THE TRUTH HURTS
Manchester By The Sea
Review by Paul Preston
Kenneth Lonergan’s deeply truthful drama, Manchester by the Sea is one of the year’s best films. It’s one of those movies that allows its characters to be so honest, you realize that most movies released today are filtering their characters through a layer of artifice that makes them feel presented to the audience. As if we couldn’t take it. As if the filmmakers said, “we should present the character like this, that way the audience feels like this”. Lonergan writes and directs with much more confidence in us, and the result as a viewer is highly satisfying and highly emotional.
Casey Affleck has always been a charismatic actor, but this is new ground for him, exploring new depths as a Boston janitor who realizes he’s become sole guardian of his teenage nephew. It’s well-established early on that Affleck’s Lee Chandler probably isn’t the right man for the job. He keeps to himself, seemingly bottling up all his emotion, until he lets it out at unfortunate moments in bar fights. Not exactly guardian material. The adult-thrust-into-parental-mode trope is a well-worn one, often with the adult stuck in man-child mode while trying to adjust to responsibility. This is different. You can tell there’s something else at play when Affleck arrives at his nephew’s school for the first time and the school’s hockey coach says, “That’s Lee Chandler? THE Lee Chandler?”. There’s a past everyone seems to know about but us.
That past gets revealed and it’s one that makes you certainly understand why Chandler spends his life bottling it up. But what follows isn’t drama of the highest order, but instead (and I’m using this word again) a TRUTHFUL sequence of events.
Let me give you an example. Lee and his nephew Patrick struggle to get along, mostly with Patrick talking too much, angry that he’s in the position of having to have Lee as a guardian, and Lee shrugging off a meaningful relationship with him. At one point they pull up to the side of the road for an appointment and discuss quickly whether they should get out and go in the building (I think it was a school). Patrick says, “Let’s go”, as in let’s go in, Lee mishears it for “Let’s go”, as in let’s go home, so he starts driving as Patrick tries to exit the vehicle. The two then explode at each other for fifteen seconds. This is such a real moment. They’re not talking about what they should be talking about, but when given the chance to yell about something insigificant, that passion that was brimming blows up over something meaningless. This happens in real life all the time and is expertly detailed in this scene.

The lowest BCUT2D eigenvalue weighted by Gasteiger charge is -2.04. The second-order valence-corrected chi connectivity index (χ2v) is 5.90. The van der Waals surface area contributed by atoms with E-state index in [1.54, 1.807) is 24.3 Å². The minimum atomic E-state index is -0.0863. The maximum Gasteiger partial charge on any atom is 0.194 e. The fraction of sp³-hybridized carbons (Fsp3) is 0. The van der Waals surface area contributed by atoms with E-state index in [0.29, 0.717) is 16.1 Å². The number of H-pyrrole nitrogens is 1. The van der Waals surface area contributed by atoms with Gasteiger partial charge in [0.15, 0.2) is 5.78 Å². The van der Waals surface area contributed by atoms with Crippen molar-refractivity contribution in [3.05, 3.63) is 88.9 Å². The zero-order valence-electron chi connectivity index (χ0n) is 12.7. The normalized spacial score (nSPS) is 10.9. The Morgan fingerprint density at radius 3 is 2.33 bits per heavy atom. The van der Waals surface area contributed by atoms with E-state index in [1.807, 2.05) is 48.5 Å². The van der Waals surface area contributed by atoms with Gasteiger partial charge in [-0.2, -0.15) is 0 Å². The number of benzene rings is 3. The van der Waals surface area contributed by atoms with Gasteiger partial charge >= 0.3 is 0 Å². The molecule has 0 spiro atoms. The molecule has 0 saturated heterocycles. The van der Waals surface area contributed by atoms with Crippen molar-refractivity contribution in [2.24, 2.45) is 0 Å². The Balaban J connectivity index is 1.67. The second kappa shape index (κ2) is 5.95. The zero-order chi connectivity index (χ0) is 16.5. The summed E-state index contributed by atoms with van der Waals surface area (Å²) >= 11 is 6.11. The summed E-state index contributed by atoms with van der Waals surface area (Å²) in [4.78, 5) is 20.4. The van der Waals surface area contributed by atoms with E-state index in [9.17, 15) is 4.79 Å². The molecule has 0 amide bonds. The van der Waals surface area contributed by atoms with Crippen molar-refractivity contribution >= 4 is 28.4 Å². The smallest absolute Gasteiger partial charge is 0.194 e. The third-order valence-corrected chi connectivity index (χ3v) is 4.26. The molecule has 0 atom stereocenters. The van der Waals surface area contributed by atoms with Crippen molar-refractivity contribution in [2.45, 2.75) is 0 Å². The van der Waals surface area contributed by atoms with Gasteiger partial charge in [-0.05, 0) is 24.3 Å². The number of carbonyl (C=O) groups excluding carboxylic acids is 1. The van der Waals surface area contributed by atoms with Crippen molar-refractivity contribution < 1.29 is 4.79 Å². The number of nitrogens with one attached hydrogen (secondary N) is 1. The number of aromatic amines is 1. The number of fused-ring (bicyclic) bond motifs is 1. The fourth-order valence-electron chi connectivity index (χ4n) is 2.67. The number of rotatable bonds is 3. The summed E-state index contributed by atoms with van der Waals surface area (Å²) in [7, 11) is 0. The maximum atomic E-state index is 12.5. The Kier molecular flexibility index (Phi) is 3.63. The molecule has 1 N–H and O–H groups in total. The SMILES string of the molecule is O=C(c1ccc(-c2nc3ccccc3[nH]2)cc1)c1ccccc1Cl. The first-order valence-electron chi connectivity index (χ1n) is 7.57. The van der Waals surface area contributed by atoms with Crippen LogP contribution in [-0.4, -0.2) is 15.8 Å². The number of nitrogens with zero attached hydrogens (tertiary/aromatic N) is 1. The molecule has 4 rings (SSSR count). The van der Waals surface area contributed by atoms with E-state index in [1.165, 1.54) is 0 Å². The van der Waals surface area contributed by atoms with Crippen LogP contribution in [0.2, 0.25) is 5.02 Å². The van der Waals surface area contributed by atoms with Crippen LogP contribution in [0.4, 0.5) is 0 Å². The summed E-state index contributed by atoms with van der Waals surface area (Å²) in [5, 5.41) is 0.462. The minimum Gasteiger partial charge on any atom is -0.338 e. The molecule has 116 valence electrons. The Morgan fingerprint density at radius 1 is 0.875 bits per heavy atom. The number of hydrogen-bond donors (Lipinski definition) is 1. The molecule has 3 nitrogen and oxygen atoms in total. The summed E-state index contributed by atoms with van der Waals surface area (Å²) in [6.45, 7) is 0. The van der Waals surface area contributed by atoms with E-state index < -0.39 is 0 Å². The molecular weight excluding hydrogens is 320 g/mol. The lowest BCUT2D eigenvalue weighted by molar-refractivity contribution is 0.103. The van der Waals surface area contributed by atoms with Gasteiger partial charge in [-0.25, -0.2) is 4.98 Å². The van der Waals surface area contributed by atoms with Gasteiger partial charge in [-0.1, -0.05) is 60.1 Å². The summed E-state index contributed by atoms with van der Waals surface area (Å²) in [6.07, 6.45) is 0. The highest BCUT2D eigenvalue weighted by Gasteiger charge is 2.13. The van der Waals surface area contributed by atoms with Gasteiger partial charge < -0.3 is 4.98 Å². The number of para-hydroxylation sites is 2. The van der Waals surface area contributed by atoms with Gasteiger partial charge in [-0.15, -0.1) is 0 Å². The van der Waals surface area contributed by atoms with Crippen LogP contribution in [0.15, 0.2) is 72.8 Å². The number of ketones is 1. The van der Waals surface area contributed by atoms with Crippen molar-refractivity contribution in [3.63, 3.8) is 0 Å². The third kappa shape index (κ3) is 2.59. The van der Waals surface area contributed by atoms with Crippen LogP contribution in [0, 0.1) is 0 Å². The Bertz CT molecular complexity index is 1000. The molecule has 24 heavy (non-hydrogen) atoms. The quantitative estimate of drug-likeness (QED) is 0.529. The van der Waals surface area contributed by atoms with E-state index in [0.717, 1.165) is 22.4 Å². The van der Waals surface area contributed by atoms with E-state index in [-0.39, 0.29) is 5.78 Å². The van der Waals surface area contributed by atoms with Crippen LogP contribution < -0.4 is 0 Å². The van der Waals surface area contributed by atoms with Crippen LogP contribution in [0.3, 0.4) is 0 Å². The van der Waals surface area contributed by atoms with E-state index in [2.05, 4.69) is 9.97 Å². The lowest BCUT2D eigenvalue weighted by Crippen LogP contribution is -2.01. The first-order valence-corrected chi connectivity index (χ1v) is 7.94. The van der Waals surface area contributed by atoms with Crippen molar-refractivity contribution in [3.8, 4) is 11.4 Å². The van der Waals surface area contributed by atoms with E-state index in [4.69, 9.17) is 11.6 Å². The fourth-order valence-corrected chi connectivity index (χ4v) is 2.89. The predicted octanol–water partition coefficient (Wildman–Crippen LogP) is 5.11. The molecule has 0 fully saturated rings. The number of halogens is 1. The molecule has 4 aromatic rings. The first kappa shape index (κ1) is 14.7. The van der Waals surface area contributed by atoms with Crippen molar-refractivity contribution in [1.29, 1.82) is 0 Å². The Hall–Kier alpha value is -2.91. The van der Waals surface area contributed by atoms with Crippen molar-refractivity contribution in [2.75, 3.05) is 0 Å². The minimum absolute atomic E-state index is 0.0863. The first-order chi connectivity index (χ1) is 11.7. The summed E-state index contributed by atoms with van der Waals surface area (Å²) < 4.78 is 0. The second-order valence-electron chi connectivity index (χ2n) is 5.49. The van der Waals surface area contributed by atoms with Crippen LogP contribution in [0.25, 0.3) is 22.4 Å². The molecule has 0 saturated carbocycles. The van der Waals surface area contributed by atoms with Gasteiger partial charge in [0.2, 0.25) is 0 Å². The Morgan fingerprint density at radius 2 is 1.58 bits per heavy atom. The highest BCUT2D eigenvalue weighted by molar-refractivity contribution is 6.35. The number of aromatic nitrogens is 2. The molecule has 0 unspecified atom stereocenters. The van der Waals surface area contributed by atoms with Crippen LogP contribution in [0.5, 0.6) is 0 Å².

There’s another moment that’s the crux of the film. Michelle Williams plays Lee’s ex-wife Randi. A late-movie encounter between Lee and Randi provides some of the most moving moments in any film this year. What’s said, what’s not being said both overlap in a delicate balance. The writing is incisive and thoughtful and you can tell Lonergan let these two actors just bring the goods – they DO. If you’ve seen Blue Valentine or My Week With Marilyn, you know Williams is no joke. Lucas Hedges as Patrick also holds his own among the two fantastic leads, as does the always-solid Kyle Chandler as Lee’s brother Joe.
One more key asset to Manchester by the Sea is doing the familiar uniquely. Scenes as simple as telling someone a loved one has died play out from a distance that makes the scene compelling in new ways. Major moments happen while characters are just trying to remember where they parked, and devastating events are relayed without forgoeing the day-to-day minutia that accompanies them. Life goes on, even if it’s a struggle.
And lastly, just so you don’t feel like you’re in for a bummer of a time, for all of Manchester’s dramatic wins, the film hits the funny bone with equal success. Awkward and honest moments are allowed to breathe and hit their mark.
It bears repeating one more time, the truthfulness on display in Manchester by the Sea is so refreshing and rewarding, it will take you off guard in all the best ways, right up to Lee’s final summation of his character’s state of mind. It’s so plainly delivered, without fanfare, you forget that that’s how it would be if you were sitting across the table from him. Anything else would be showy, and Lonergan wisely sidesteps playing showman every chance he gets, and his characters are better for it.
Directed by: Kenneth Lonergan
Release Date: November 18, 2016
Run Time: 137 Minutes
Distributor: Roadside Attractions